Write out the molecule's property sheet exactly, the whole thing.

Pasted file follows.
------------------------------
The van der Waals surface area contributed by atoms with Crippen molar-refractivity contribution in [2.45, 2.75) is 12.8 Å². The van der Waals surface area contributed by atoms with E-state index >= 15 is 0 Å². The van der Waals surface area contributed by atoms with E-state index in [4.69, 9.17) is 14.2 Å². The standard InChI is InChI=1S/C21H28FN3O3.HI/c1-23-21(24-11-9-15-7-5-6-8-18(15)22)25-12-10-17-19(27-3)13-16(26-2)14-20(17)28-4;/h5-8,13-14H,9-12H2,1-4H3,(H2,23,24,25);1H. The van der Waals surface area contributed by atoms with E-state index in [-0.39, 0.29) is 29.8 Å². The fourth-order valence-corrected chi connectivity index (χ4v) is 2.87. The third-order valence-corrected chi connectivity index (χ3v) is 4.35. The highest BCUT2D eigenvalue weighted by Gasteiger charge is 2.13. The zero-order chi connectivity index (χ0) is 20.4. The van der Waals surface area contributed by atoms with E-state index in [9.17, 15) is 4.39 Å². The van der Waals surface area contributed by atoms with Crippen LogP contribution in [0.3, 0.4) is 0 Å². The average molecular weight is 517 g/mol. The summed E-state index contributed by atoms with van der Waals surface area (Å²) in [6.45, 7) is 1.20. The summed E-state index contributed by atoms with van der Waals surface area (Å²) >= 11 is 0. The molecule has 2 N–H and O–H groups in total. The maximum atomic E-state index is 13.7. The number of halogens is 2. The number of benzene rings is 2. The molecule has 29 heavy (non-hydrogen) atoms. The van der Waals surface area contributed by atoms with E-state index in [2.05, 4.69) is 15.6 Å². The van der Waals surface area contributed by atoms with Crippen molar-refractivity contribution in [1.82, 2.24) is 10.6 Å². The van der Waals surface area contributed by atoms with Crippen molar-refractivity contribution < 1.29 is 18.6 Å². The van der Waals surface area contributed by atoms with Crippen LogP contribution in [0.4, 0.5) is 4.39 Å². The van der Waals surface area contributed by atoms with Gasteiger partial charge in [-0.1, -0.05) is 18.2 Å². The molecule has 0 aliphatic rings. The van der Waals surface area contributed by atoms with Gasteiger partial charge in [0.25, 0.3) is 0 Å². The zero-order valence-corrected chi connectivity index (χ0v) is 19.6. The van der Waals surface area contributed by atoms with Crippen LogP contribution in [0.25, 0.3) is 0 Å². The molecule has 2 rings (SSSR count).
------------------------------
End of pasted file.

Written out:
The van der Waals surface area contributed by atoms with Crippen molar-refractivity contribution in [2.45, 2.75) is 12.8 Å². The van der Waals surface area contributed by atoms with E-state index >= 15 is 0 Å². The van der Waals surface area contributed by atoms with E-state index in [4.69, 9.17) is 14.2 Å². The standard InChI is InChI=1S/C21H28FN3O3.HI/c1-23-21(24-11-9-15-7-5-6-8-18(15)22)25-12-10-17-19(27-3)13-16(26-2)14-20(17)28-4;/h5-8,13-14H,9-12H2,1-4H3,(H2,23,24,25);1H. The van der Waals surface area contributed by atoms with E-state index in [-0.39, 0.29) is 29.8 Å². The fourth-order valence-corrected chi connectivity index (χ4v) is 2.87. The third-order valence-corrected chi connectivity index (χ3v) is 4.35. The highest BCUT2D eigenvalue weighted by Gasteiger charge is 2.13. The zero-order chi connectivity index (χ0) is 20.4. The van der Waals surface area contributed by atoms with E-state index in [9.17, 15) is 4.39 Å². The van der Waals surface area contributed by atoms with Crippen LogP contribution in [0.3, 0.4) is 0 Å². The average molecular weight is 517 g/mol. The summed E-state index contributed by atoms with van der Waals surface area (Å²) in [6.45, 7) is 1.20. The summed E-state index contributed by atoms with van der Waals surface area (Å²) >= 11 is 0. The molecule has 2 N–H and O–H groups in total. The maximum atomic E-state index is 13.7. The number of halogens is 2. The number of benzene rings is 2. The molecule has 29 heavy (non-hydrogen) atoms. The van der Waals surface area contributed by atoms with E-state index in [2.05, 4.69) is 15.6 Å². The van der Waals surface area contributed by atoms with Crippen molar-refractivity contribution in [1.82, 2.24) is 10.6 Å². The van der Waals surface area contributed by atoms with Crippen molar-refractivity contribution < 1.29 is 18.6 Å². The van der Waals surface area contributed by atoms with Crippen LogP contribution in [0.4, 0.5) is 4.39 Å². The van der Waals surface area contributed by atoms with Gasteiger partial charge in [-0.1, -0.05) is 18.2 Å². The molecule has 0 aliphatic rings. The van der Waals surface area contributed by atoms with Gasteiger partial charge in [0.25, 0.3) is 0 Å². The zero-order valence-corrected chi connectivity index (χ0v) is 19.6. The van der Waals surface area contributed by atoms with Crippen LogP contribution in [0.25, 0.3) is 0 Å². The molecule has 2 rings (SSSR count).